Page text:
Oh and I should add... yes it is the perfect fish. It does indeed require the combination of finesse and force and when you hook one it's a lifetime's trophy trout even in their average sizes. It leaps like a tarpon, and runs like an albie. When all is said and done, it's a rainbow trout the size of your leg and a feast to the eyes beneath the shadow of towering cedar trees lining the valley. It occurs in some of the most beautiful places on earth, and is sought by some of the most dedicated flyfishermen. It is a relatively young history of over a hundred years of fishing involving magistrates, generals and notables; yet it already shares the grandeur of the atlantic salmon's four hundred year legacy.
It is never easy to achieve, but seldom forgotton to bring a steelhead to the fly. It's truly one of the most significant milestones in a flyfisherman's career.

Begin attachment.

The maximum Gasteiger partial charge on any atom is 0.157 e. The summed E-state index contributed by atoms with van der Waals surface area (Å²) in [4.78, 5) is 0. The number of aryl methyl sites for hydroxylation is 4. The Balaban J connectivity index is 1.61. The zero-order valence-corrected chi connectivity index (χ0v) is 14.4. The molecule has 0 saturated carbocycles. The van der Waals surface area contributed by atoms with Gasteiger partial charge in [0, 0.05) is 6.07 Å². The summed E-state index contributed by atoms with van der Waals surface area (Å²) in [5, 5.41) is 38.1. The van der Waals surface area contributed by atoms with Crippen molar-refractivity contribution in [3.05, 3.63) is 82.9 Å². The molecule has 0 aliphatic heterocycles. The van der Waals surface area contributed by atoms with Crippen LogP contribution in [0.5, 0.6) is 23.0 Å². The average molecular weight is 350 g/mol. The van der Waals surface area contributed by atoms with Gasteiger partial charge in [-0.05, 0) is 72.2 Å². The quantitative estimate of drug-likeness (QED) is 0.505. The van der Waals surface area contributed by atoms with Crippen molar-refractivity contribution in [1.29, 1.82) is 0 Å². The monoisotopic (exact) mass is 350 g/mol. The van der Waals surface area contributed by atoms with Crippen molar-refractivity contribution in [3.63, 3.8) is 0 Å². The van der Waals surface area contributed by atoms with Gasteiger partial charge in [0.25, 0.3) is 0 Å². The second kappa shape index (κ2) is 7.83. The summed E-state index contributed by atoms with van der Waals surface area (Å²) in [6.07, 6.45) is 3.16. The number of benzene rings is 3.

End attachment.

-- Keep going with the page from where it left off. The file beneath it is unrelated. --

For single handed rods I prefer an 8wt 9' 6" RPL Sage or equivalent. This rod is neither too light nor too heavy and the extra length really improves the roll/single spey casting as well as mending and line control. I fish it in fall with a long belly Mastery steelhead taper; and with hybrid custom-made sinktips every other season. Yes, I prefer that for a singlehander but I do not prefer single-handed rods anymore.
Spey rods offer significant advantages over singe-handed rods on the steelhead scene. Many of the rivers are large, and grown to the shores. Mending long lines over the currents is key, and the percentage of time that the fly is swinging in the water is proportionate to the fish you will encounter on the end of the line.
But don't let a Bostonian tell you... what say you guys out in steelhead country?